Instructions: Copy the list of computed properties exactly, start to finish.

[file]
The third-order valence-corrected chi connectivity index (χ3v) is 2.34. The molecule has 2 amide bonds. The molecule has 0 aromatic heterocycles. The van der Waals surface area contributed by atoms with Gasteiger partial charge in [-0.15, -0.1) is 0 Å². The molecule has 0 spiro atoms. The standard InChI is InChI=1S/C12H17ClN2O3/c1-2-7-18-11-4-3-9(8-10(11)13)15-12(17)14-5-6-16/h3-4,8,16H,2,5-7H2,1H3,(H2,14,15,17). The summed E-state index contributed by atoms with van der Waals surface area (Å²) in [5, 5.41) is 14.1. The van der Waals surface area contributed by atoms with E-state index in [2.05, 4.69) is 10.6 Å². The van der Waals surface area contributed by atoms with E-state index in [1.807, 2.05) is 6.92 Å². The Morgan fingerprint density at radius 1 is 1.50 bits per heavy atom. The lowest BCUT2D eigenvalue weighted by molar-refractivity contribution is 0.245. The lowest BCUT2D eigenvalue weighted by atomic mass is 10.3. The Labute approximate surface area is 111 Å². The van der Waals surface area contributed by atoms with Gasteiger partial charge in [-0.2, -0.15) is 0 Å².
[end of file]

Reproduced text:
The third-order valence-corrected chi connectivity index (χ3v) is 2.34. The molecule has 2 amide bonds. The molecule has 0 aromatic heterocycles. The van der Waals surface area contributed by atoms with Gasteiger partial charge in [-0.15, -0.1) is 0 Å². The molecule has 0 spiro atoms. The standard InChI is InChI=1S/C12H17ClN2O3/c1-2-7-18-11-4-3-9(8-10(11)13)15-12(17)14-5-6-16/h3-4,8,16H,2,5-7H2,1H3,(H2,14,15,17). The summed E-state index contributed by atoms with van der Waals surface area (Å²) in [5, 5.41) is 14.1. The van der Waals surface area contributed by atoms with E-state index in [2.05, 4.69) is 10.6 Å². The van der Waals surface area contributed by atoms with E-state index in [1.807, 2.05) is 6.92 Å². The Morgan fingerprint density at radius 1 is 1.50 bits per heavy atom. The lowest BCUT2D eigenvalue weighted by molar-refractivity contribution is 0.245. The lowest BCUT2D eigenvalue weighted by atomic mass is 10.3. The Labute approximate surface area is 111 Å². The van der Waals surface area contributed by atoms with Gasteiger partial charge in [-0.2, -0.15) is 0 Å².